The last places the two preachers ministered to their separate flocks were a recreation center and a storefront in North Greenwood.
Now pastors Christopher Bennett and Nathaniel Ramsey — and their congregations — share a spacious church in South Greenwood.
They're renting, but they hope to buy.
To do that, the pastors say they must raise at least $1.2-million to buy the former Woodlawn Church of God, which became available in 2006 when that congregation moved to Largo and merged with Harvest Temple.
For the past six months, they have shepherded two separate nondenominational Christian ministries on their rented property.
Bennett leads Count It All Joy Church of Deliverance in the main sanctuary, where up to 75 members worship on Sundays.
Ramsey holds services for Restoration Village Ministries in another building. Up to 50 members come to his Sunday services.
Given the modest size and the newness of their congregations on this site, buying the church be a tough challenge, but the pastors are not daunted.
"We believe in God," said Bennett, 47, who was born in Clearwater. "A door will open up."
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Some residents credit the Rev. Randy Morris of the former Woodlawn Church of God with helping bring together African-Americans and whites in the racially diverse area of South Greenwood.
The neighborhood lies south of Gulf-to-Bay Boulevard and west of Missouri Avenue. It's an area that some residents say has more than its share of single moms and jobless men with criminal records and crime.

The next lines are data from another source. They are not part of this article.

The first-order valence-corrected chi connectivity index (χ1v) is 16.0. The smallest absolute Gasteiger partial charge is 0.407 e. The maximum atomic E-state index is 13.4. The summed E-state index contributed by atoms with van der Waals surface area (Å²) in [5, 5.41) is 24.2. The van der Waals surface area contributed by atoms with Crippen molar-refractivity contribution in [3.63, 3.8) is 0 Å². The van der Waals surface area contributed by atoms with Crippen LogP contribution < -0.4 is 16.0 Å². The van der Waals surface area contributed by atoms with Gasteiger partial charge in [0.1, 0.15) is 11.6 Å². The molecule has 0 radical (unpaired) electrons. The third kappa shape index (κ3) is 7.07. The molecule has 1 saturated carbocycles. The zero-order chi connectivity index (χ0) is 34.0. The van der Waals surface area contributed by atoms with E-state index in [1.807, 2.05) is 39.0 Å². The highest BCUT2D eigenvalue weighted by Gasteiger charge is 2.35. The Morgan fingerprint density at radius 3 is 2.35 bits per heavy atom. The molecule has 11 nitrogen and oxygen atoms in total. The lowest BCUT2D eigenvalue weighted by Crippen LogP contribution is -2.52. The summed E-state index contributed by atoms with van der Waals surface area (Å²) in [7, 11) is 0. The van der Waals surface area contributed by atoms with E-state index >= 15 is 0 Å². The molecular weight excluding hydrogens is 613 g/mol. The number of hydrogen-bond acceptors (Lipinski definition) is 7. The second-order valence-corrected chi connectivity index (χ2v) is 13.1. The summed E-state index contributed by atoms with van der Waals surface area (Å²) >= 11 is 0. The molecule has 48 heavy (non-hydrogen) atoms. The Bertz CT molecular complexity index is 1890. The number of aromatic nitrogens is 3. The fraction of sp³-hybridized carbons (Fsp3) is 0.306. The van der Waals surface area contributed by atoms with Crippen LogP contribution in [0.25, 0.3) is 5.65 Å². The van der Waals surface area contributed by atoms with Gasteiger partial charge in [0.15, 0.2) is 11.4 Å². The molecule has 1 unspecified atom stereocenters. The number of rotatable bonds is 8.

"We have serious drug problems," says Clearwater activist Lois Cormier, 76, who has lived in the same house for 50 years.
A mile away at 845 Woodlawn St., Bennett and Ramsey are renting the former Woodlawn Church of God property from Harvest Temple for $2,500 a month. Bennett and Ramsey see a chance to settle down and join other churches in the area that also do outreach. They envision services such as a computer lab, a day care center and expansion of their feeding program for the homeless.
Bennett and Ramsey said they believe crime is high in the area because men with criminal records resort to more crime because they can't get jobs.
So the pastors would focus on job opportunities for such men.
"We can probably go anywhere in the city and get something worked out to have a church," said Ramsey, 51, a past president of the Clearwater chapter of the NAACP. But "we have always wanted to be at a place of need."
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The congregations that Bennett and Ramsey lead have made a typical start for churches that eventually take out mortgages to buy church facilities.
Many congregations start renting a ballroom or space at another church, said Scott Rolfs, managing director of church and school financing for Ziegler Capital Markets.
Besides solid equity in a church property, lenders also want a congregation to be established for two to four years and to demonstrate sufficient cash-flow to pay for a mortgage.
A congregation of 150 people could qualify for a mortgage of, say, $750,000, Ziegler said, but not if each person contributes just $2 each Sunday.
"With churches, it's a little bit 'the chicken or the egg?' " said Rolfs, who works in Milwaukee. "Sometimes you need that new building to get the people to donate."
One thing that Bennett and Ramsey may have on their side is time, Rolfs said. If the church does not sell quickly, they can establish their congregations.